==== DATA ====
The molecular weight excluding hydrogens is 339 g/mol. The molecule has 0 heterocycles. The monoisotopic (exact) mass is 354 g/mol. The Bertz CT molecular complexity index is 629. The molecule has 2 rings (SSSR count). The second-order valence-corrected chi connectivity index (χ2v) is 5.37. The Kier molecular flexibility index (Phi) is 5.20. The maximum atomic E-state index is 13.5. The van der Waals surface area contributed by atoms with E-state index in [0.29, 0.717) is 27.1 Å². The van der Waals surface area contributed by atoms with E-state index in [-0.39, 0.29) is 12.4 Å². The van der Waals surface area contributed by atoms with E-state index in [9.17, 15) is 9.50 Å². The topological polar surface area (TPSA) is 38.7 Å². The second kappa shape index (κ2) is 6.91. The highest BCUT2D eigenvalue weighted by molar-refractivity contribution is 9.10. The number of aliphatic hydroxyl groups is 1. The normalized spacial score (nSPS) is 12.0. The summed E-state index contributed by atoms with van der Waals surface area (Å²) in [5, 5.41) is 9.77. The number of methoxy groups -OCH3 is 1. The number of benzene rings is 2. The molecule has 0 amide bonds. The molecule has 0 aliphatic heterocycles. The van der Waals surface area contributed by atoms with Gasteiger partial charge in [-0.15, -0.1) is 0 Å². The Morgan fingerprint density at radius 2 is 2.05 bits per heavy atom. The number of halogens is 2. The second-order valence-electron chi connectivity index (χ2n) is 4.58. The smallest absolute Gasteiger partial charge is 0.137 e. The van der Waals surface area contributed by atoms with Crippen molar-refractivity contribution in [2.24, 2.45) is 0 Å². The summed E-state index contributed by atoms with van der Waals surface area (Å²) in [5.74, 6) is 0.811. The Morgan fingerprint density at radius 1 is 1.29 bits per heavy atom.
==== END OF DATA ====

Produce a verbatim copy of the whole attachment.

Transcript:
The molecular weight excluding hydrogens is 339 g/mol. The molecule has 0 heterocycles. The monoisotopic (exact) mass is 354 g/mol. The Bertz CT molecular complexity index is 629. The molecule has 2 rings (SSSR count). The second-order valence-corrected chi connectivity index (χ2v) is 5.37. The Kier molecular flexibility index (Phi) is 5.20. The maximum atomic E-state index is 13.5. The van der Waals surface area contributed by atoms with E-state index in [0.29, 0.717) is 27.1 Å². The van der Waals surface area contributed by atoms with E-state index in [-0.39, 0.29) is 12.4 Å². The van der Waals surface area contributed by atoms with E-state index in [9.17, 15) is 9.50 Å². The topological polar surface area (TPSA) is 38.7 Å². The second kappa shape index (κ2) is 6.91. The highest BCUT2D eigenvalue weighted by molar-refractivity contribution is 9.10. The number of aliphatic hydroxyl groups is 1. The normalized spacial score (nSPS) is 12.0. The summed E-state index contributed by atoms with van der Waals surface area (Å²) in [5, 5.41) is 9.77. The number of methoxy groups -OCH3 is 1. The number of benzene rings is 2. The molecule has 0 amide bonds. The molecule has 0 aliphatic heterocycles. The van der Waals surface area contributed by atoms with Gasteiger partial charge in [-0.15, -0.1) is 0 Å². The Morgan fingerprint density at radius 2 is 2.05 bits per heavy atom. The number of halogens is 2. The second-order valence-electron chi connectivity index (χ2n) is 4.58. The smallest absolute Gasteiger partial charge is 0.137 e. The van der Waals surface area contributed by atoms with Crippen molar-refractivity contribution in [2.24, 2.45) is 0 Å². The summed E-state index contributed by atoms with van der Waals surface area (Å²) in [5.74, 6) is 0.811. The Morgan fingerprint density at radius 1 is 1.29 bits per heavy atom.